Using a marker, draw patterns, symbols, shapes, etc. that reflect your personality. Problem solving is part of this project, as youth must decide how to incorporate the overlapping fingers.
Color the negative space in between the fingers black, and anywhere it will be difficult to get to with scissors.
Cut out around the outside of the hands and glue on black paper. Samples by Whitney and Jimmy, 5th Grade-students of Art teacher Michal Austin in Kansas

Supplies: Paint brush, undiluted evaporated milk, comic sections (or magazines), spoon
1.  Dip paint brush in evaporated milk and lightly paint over the desired pictures from a magazine or comic.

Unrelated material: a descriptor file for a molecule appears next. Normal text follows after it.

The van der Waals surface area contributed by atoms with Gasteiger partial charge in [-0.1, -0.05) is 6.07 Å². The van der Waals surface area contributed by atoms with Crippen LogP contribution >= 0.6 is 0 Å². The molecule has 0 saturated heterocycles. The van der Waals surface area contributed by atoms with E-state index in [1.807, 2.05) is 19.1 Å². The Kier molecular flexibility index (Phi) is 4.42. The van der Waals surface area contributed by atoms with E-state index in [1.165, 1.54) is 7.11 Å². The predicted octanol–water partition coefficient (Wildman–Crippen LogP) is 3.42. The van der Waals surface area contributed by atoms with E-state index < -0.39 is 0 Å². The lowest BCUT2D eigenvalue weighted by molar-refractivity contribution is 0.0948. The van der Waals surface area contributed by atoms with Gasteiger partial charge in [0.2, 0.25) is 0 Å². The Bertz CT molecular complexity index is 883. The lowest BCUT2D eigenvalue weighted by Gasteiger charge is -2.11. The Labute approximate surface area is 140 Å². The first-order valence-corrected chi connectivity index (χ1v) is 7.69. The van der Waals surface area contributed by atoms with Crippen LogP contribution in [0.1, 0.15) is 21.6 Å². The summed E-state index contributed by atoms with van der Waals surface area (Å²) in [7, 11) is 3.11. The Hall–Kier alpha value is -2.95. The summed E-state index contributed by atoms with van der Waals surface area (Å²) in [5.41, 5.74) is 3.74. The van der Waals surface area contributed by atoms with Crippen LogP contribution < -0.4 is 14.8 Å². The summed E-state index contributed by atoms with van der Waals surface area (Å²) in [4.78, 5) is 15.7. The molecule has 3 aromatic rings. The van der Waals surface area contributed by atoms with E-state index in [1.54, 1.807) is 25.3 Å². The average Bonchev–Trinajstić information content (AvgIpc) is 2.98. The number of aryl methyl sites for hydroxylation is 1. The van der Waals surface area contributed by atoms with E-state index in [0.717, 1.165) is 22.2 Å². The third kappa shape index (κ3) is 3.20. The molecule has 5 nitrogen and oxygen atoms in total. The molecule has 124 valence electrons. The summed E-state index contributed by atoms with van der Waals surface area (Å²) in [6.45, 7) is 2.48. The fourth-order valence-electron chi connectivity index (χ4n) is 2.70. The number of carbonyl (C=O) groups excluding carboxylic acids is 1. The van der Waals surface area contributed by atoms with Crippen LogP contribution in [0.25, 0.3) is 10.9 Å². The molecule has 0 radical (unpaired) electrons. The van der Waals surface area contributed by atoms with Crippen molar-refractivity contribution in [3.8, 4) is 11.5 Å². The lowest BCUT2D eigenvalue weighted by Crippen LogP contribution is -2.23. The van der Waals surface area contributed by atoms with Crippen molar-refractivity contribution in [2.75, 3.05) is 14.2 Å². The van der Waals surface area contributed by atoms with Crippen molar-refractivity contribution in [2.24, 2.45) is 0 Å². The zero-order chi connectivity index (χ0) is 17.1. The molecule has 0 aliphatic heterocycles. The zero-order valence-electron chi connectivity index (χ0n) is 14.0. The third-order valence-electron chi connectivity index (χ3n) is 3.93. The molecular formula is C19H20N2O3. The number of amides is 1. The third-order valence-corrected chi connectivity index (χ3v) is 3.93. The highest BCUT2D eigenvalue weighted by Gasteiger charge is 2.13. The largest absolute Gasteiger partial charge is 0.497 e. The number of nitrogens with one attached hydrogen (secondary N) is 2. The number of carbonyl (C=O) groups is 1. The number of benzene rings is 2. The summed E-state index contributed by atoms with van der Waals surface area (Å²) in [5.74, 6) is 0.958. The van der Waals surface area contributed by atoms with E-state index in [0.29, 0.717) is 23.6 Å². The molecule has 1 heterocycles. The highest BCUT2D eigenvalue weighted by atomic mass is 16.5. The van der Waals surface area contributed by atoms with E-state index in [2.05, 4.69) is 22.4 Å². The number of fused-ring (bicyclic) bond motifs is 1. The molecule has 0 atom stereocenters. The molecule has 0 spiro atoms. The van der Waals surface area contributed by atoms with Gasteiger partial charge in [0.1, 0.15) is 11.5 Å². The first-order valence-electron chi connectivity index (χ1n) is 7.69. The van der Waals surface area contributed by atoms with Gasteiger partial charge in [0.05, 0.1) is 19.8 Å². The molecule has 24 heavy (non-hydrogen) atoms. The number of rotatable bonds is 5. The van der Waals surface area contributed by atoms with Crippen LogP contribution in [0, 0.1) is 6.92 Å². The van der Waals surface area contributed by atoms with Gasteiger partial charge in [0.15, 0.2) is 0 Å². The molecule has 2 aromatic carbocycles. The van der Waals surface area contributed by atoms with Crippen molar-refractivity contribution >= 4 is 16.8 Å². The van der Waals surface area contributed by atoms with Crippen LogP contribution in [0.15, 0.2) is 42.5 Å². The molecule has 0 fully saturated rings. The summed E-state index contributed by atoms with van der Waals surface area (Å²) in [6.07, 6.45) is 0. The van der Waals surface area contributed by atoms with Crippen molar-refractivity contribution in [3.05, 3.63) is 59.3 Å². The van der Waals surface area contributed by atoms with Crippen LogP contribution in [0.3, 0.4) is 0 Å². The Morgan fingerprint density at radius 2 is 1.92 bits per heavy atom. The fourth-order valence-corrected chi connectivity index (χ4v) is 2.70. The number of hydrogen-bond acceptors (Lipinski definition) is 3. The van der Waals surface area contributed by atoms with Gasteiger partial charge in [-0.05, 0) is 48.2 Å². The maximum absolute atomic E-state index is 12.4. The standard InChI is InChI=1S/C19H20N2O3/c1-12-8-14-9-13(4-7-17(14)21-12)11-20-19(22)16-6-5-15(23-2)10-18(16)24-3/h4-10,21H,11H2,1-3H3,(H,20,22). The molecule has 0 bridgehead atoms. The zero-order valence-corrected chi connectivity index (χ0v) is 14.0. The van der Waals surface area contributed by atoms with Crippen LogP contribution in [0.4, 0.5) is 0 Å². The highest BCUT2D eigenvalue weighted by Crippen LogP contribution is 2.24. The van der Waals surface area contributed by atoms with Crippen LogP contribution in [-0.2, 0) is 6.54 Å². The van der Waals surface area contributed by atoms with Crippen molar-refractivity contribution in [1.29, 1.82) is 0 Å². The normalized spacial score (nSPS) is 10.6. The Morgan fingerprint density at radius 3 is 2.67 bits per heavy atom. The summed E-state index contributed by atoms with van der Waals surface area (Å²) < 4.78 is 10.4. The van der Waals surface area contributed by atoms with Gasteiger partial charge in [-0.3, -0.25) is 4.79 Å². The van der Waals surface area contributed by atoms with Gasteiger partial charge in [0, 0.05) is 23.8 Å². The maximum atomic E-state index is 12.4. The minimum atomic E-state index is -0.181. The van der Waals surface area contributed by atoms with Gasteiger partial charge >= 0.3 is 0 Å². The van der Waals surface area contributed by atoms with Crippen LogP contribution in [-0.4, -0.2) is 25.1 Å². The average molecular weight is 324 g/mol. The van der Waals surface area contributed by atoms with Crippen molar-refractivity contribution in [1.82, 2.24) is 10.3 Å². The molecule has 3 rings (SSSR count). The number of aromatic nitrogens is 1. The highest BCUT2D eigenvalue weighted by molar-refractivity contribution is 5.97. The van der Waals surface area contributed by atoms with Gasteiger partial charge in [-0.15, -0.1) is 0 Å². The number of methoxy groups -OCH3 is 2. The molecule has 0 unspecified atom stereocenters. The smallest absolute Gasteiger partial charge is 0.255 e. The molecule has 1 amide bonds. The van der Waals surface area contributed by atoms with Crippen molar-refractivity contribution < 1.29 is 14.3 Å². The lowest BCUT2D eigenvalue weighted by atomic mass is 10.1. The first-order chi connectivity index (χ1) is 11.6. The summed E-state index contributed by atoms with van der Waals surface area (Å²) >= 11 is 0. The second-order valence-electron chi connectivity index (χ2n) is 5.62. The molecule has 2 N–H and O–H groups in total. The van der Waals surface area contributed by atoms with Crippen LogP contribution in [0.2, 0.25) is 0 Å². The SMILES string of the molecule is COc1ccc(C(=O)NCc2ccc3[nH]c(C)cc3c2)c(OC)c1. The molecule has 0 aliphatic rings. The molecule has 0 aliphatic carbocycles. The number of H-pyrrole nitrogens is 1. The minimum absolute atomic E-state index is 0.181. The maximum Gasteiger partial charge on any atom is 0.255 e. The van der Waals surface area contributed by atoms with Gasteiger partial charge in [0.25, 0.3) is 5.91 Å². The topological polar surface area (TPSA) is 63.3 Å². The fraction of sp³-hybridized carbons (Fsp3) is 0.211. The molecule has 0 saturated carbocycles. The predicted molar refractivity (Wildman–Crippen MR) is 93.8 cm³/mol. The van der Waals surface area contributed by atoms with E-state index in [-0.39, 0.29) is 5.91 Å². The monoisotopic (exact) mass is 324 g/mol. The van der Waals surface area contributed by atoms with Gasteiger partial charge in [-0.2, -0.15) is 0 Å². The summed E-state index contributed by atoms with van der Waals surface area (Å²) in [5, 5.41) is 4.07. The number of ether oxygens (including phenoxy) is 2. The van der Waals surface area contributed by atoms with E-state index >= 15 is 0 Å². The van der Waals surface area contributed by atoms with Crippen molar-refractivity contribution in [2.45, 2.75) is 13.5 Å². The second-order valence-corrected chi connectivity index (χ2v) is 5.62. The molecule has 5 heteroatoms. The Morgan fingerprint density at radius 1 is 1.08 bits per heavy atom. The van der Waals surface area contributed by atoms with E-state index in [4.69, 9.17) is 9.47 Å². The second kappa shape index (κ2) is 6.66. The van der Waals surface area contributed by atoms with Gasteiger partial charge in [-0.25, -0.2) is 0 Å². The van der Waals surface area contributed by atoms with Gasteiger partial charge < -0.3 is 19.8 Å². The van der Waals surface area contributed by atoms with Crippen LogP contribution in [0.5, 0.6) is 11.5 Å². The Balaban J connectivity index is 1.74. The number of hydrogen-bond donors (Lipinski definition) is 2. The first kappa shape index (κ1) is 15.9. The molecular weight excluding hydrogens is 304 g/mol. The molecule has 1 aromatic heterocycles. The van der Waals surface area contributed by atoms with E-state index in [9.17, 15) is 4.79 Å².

2.  Quickly cover this painted area with a blank piece of paper and rub the paper firmly with the back part of a spoon.
3.  Just like magic the picture has transferred to the clean paper in clear detail!


Need Chalk or crayon and paper
Send the kids out to look for different and unique designs in their surroundings. Have them put several small samples on a large piece of paper by placing the paper on the object and rub across it with the chalk.
Here are some ideas to give them:
• Trees, pavement, patio brick designs, corrugated lawn furniture, wood siding, and tile flooring.
• It would be great if there was masonary with form/design on it!


Hang a long piece of bulletin board paper on your outside fence. Place pans of paint and Koosh balls, blown up balloons and fly swatters on the ground. (Good idea to place all on a plastic drop cloth of some type)